Initially the idea of All Dogs Go To Heaven was different and was about a canine detective, with three short stories to make a compilation film. Due to fiscal difficulty Don Bluth Productions, had to proclaim economic failure and the idea was abandoned. However in November 1987 after they took drawing motivation from films such as "It's a Wonderful Life," "Little Miss Marker"and "A Guy Named Joe" the plan was rejuvenated and reworked under the new heading of All Dogs Go to Heaven by Bluth, now teaming up with John Pomeroy and Gary Goldman. The movies label actually came from a book Bluth's read in fourth grade in school, and felt he preferred the response of people to the title stating it was “provocative.”
This was the first movie to be financed from sources outside of Hollywood. Goldcrest Films agreed to invest US$70m into the studio.
Burt Reynolds (Voice of Charlie) and Dom DeLuise (Voice of Itchy) had earlier appear in The Cannonball Run together and therefore wanted to ad-lib as in record voices together. Bluth later commented “their ad-libs were often better than the original script”. Another pair of voices, those of Carface and Killer (Vic Tayback and Charles Nelson Reilly respectively) also recorded together.
After Screening. All Dogs Go to Heaven gained a PG rating from the MPAA. Writer and producer John Pomeroy considered it undesirable. In order to manage a G rating decided to curtail or remove several shots, such as a clear shot of Charlie being knocked down by a car, and his nightmare about Hell. Don wanting to give the original print screening as well couldn’t as it was later stolen. And the original cels burnt by Goldcrest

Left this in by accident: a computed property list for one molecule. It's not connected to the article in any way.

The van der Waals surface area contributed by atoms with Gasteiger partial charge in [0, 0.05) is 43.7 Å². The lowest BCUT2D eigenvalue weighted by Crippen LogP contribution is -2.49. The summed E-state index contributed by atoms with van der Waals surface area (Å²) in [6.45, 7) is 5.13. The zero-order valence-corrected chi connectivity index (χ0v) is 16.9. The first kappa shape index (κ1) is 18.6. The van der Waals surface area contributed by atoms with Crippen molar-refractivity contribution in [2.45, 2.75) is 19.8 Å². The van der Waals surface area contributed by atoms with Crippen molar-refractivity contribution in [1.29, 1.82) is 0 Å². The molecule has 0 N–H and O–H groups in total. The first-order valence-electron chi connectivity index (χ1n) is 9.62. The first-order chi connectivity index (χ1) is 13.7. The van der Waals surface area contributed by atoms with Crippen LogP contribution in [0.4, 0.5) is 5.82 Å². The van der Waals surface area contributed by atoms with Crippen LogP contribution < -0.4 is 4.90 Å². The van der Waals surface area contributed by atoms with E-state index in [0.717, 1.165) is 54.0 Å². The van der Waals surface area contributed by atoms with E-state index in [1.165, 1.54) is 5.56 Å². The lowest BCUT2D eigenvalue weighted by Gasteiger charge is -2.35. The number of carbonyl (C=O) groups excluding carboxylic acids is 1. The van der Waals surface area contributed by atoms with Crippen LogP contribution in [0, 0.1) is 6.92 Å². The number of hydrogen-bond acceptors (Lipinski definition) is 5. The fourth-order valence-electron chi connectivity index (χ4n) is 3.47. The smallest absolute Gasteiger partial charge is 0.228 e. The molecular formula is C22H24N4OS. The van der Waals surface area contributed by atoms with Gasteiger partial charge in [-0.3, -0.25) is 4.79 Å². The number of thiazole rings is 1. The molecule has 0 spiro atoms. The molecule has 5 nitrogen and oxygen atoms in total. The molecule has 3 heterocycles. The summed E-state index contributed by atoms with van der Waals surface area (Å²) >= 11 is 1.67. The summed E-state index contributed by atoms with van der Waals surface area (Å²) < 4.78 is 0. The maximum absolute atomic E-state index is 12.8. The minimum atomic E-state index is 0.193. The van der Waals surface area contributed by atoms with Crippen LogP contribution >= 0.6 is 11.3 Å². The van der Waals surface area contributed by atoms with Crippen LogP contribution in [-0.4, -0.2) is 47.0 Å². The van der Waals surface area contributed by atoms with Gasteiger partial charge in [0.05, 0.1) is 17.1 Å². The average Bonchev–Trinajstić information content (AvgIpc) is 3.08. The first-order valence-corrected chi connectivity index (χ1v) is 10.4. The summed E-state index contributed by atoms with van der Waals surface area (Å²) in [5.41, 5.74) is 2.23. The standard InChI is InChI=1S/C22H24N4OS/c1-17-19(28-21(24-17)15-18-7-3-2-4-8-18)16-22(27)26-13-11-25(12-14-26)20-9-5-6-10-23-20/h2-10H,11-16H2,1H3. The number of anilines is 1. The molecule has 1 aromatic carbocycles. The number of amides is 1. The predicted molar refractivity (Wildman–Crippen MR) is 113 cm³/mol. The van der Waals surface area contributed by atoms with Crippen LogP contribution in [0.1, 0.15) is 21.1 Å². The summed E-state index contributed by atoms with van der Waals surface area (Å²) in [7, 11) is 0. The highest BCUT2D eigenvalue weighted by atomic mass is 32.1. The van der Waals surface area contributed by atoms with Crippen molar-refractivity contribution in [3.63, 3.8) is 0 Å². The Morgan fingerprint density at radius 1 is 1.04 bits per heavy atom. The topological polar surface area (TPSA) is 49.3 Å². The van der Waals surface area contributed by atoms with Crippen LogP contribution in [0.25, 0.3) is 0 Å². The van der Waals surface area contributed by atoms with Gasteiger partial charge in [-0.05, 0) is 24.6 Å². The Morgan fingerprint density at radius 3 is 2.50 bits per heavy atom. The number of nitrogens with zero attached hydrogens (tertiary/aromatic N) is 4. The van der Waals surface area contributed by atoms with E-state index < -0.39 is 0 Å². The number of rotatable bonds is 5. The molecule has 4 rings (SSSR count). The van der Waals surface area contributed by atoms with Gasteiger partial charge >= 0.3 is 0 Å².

Unfortunatley On November 17, 1989, All Dogs Go to Heaven is released in the U.S on the identical day of the week as The Little Mermaid produced by Walt Disney Feature Animation. Now Don’s movie has to go head to head against Disney's, just as their previous one (The Land Before Time) had. The results were unsatisfying to the critics, drawing was unfavorable compared to Disney's offering, they disapproved of the disorganized narrative, the quality of the animation, and the songs by Charlie Strouse and T.J. Kuenster. As the movie gave depictions of death, violence, drinking, smoking, gambling, demons and Hell, the critics found the darker subject material objectionable in a family film. However the reviews were positive, with critics admiring the film's emotional qualities, humor and vibrant color palette. Roger Ebert, who was unimpressed with (one of Bluth's better rated movies) An American Tail, gave it three out of four stars. More recent reviews of the film have generally been less harsh, with Box Office Mojo awarding it a B- rating.
All Dogs Go To Heaven made a budget of $13.8 million back, but it’s performance fell short of Sullivan Bluth Studios' previous box office achievement grossing US$26m,only over half of what An American Tail and The Land Before Time each took. Although on its home video release a it became one of the top-selling VHS releases of all time also making it well known as a sleeper hit, selling over 3 million copies in its first month. As of today, 44% of the critics give positive reviews on Rotten Tomatoes. However, this is only based on 9 reviews (with Ebert being the only "Top Critic"). The more numerous website users, on the other hand, gave it a score of 72%.
Later MGM purchased the rights of the Characters and the movie in order to make it's sequal All Dogs Go To Heaven 2